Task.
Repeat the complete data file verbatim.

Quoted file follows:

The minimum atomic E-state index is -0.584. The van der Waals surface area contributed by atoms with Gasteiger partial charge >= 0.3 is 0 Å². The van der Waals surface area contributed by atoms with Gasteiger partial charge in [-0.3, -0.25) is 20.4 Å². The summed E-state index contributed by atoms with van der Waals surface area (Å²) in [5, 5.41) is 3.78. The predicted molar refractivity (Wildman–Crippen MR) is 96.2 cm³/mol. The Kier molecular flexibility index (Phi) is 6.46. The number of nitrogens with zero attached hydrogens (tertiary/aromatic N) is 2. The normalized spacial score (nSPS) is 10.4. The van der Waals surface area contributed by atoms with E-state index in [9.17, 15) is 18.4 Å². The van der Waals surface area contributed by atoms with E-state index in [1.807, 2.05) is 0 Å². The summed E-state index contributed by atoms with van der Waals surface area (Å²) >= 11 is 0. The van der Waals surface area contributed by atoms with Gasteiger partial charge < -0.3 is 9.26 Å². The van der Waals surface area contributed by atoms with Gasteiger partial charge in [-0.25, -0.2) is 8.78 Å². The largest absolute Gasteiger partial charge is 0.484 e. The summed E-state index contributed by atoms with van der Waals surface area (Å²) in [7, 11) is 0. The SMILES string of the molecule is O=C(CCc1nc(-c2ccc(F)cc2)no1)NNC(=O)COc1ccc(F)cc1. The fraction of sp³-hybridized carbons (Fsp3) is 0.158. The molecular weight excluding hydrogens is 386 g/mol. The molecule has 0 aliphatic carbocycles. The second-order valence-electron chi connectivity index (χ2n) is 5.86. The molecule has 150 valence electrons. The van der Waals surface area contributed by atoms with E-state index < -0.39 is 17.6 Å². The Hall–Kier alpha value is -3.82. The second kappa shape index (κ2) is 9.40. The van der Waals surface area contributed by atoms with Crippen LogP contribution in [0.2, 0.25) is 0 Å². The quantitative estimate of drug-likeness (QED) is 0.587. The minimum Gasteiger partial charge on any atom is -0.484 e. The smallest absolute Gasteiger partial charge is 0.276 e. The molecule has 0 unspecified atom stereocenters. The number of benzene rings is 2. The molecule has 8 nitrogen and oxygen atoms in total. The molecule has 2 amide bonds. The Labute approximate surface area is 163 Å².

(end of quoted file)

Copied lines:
The minimum atomic E-state index is -0.584. The van der Waals surface area contributed by atoms with Gasteiger partial charge >= 0.3 is 0 Å². The van der Waals surface area contributed by atoms with Gasteiger partial charge in [-0.3, -0.25) is 20.4 Å². The summed E-state index contributed by atoms with van der Waals surface area (Å²) in [5, 5.41) is 3.78. The predicted molar refractivity (Wildman–Crippen MR) is 96.2 cm³/mol. The Kier molecular flexibility index (Phi) is 6.46. The number of nitrogens with zero attached hydrogens (tertiary/aromatic N) is 2. The normalized spacial score (nSPS) is 10.4. The van der Waals surface area contributed by atoms with E-state index in [9.17, 15) is 18.4 Å². The van der Waals surface area contributed by atoms with E-state index in [1.807, 2.05) is 0 Å². The summed E-state index contributed by atoms with van der Waals surface area (Å²) >= 11 is 0. The van der Waals surface area contributed by atoms with Gasteiger partial charge < -0.3 is 9.26 Å². The van der Waals surface area contributed by atoms with Gasteiger partial charge in [-0.25, -0.2) is 8.78 Å². The largest absolute Gasteiger partial charge is 0.484 e. The summed E-state index contributed by atoms with van der Waals surface area (Å²) in [7, 11) is 0. The SMILES string of the molecule is O=C(CCc1nc(-c2ccc(F)cc2)no1)NNC(=O)COc1ccc(F)cc1. The fraction of sp³-hybridized carbons (Fsp3) is 0.158. The molecular weight excluding hydrogens is 386 g/mol. The molecule has 0 aliphatic carbocycles. The second-order valence-electron chi connectivity index (χ2n) is 5.86. The molecule has 150 valence electrons. The van der Waals surface area contributed by atoms with E-state index < -0.39 is 17.6 Å². The Hall–Kier alpha value is -3.82. The second kappa shape index (κ2) is 9.40. The van der Waals surface area contributed by atoms with Crippen LogP contribution in [0.2, 0.25) is 0 Å². The quantitative estimate of drug-likeness (QED) is 0.587. The minimum Gasteiger partial charge on any atom is -0.484 e. The smallest absolute Gasteiger partial charge is 0.276 e. The molecule has 0 unspecified atom stereocenters. The number of benzene rings is 2. The molecule has 8 nitrogen and oxygen atoms in total. The molecule has 2 amide bonds. The Labute approximate surface area is 163 Å².